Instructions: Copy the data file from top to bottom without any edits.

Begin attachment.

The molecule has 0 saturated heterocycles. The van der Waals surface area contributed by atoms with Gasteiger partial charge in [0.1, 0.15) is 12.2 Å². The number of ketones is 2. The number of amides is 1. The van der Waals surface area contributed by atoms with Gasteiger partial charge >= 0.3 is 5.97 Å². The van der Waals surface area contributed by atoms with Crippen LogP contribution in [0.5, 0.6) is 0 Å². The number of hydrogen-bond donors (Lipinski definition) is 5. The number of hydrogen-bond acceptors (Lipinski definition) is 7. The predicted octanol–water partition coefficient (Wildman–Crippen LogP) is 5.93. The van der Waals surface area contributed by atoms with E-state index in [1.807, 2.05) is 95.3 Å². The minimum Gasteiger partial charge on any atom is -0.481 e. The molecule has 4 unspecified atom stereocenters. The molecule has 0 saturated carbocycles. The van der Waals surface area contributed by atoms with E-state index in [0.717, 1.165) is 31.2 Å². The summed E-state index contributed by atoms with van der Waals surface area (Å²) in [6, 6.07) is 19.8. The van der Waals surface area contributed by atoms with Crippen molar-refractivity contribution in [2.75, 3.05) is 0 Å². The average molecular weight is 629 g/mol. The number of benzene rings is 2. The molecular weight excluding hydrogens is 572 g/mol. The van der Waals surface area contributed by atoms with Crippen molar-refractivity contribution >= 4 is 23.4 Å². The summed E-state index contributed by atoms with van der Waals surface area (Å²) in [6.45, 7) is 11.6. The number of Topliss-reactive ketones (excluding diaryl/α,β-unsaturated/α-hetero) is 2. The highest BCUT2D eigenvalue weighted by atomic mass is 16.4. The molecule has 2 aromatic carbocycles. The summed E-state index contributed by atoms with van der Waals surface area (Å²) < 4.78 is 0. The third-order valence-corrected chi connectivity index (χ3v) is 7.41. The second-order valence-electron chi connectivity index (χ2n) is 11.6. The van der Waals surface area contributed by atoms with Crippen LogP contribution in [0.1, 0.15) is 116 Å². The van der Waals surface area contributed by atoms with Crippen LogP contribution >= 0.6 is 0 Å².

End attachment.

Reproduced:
The molecule has 0 saturated heterocycles. The van der Waals surface area contributed by atoms with Gasteiger partial charge in [0.1, 0.15) is 12.2 Å². The number of ketones is 2. The number of amides is 1. The van der Waals surface area contributed by atoms with Gasteiger partial charge >= 0.3 is 5.97 Å². The van der Waals surface area contributed by atoms with Crippen LogP contribution in [0.5, 0.6) is 0 Å². The number of hydrogen-bond donors (Lipinski definition) is 5. The number of hydrogen-bond acceptors (Lipinski definition) is 7. The predicted octanol–water partition coefficient (Wildman–Crippen LogP) is 5.93. The van der Waals surface area contributed by atoms with E-state index in [1.807, 2.05) is 95.3 Å². The minimum Gasteiger partial charge on any atom is -0.481 e. The molecule has 4 unspecified atom stereocenters. The molecule has 0 saturated carbocycles. The van der Waals surface area contributed by atoms with E-state index in [0.717, 1.165) is 31.2 Å². The summed E-state index contributed by atoms with van der Waals surface area (Å²) in [6, 6.07) is 19.8. The van der Waals surface area contributed by atoms with Crippen molar-refractivity contribution in [2.75, 3.05) is 0 Å². The average molecular weight is 629 g/mol. The number of benzene rings is 2. The molecular weight excluding hydrogens is 572 g/mol. The van der Waals surface area contributed by atoms with Crippen molar-refractivity contribution >= 4 is 23.4 Å². The summed E-state index contributed by atoms with van der Waals surface area (Å²) in [6.45, 7) is 11.6. The number of Topliss-reactive ketones (excluding diaryl/α,β-unsaturated/α-hetero) is 2. The highest BCUT2D eigenvalue weighted by atomic mass is 16.4. The molecule has 2 aromatic carbocycles. The summed E-state index contributed by atoms with van der Waals surface area (Å²) < 4.78 is 0. The third-order valence-corrected chi connectivity index (χ3v) is 7.41. The second-order valence-electron chi connectivity index (χ2n) is 11.6. The van der Waals surface area contributed by atoms with Crippen LogP contribution in [0.1, 0.15) is 116 Å². The van der Waals surface area contributed by atoms with Crippen LogP contribution >= 0.6 is 0 Å².